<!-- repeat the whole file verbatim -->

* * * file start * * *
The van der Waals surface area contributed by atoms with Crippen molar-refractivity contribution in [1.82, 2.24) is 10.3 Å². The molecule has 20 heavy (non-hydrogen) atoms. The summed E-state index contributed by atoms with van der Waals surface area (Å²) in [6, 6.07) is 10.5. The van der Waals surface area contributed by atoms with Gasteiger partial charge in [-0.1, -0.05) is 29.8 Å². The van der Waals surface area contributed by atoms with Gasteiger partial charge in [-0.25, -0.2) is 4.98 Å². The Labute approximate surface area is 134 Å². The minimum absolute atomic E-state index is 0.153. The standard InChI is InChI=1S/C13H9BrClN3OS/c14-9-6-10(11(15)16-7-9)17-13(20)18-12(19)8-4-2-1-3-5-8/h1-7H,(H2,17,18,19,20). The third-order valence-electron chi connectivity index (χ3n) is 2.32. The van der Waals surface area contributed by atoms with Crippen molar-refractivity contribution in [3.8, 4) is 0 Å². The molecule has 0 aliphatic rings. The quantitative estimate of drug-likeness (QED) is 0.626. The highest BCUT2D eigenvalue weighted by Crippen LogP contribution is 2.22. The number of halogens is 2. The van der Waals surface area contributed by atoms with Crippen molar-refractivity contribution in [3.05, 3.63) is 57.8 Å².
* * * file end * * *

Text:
The van der Waals surface area contributed by atoms with Crippen molar-refractivity contribution in [1.82, 2.24) is 10.3 Å². The molecule has 20 heavy (non-hydrogen) atoms. The summed E-state index contributed by atoms with van der Waals surface area (Å²) in [6, 6.07) is 10.5. The van der Waals surface area contributed by atoms with Gasteiger partial charge in [-0.1, -0.05) is 29.8 Å². The van der Waals surface area contributed by atoms with Gasteiger partial charge in [-0.25, -0.2) is 4.98 Å². The Labute approximate surface area is 134 Å². The minimum absolute atomic E-state index is 0.153. The standard InChI is InChI=1S/C13H9BrClN3OS/c14-9-6-10(11(15)16-7-9)17-13(20)18-12(19)8-4-2-1-3-5-8/h1-7H,(H2,17,18,19,20). The third-order valence-electron chi connectivity index (χ3n) is 2.32. The van der Waals surface area contributed by atoms with Crippen molar-refractivity contribution in [3.8, 4) is 0 Å². The molecule has 0 aliphatic rings. The quantitative estimate of drug-likeness (QED) is 0.626. The highest BCUT2D eigenvalue weighted by Crippen LogP contribution is 2.22. The number of halogens is 2. The van der Waals surface area contributed by atoms with Crippen molar-refractivity contribution in [3.05, 3.63) is 57.8 Å².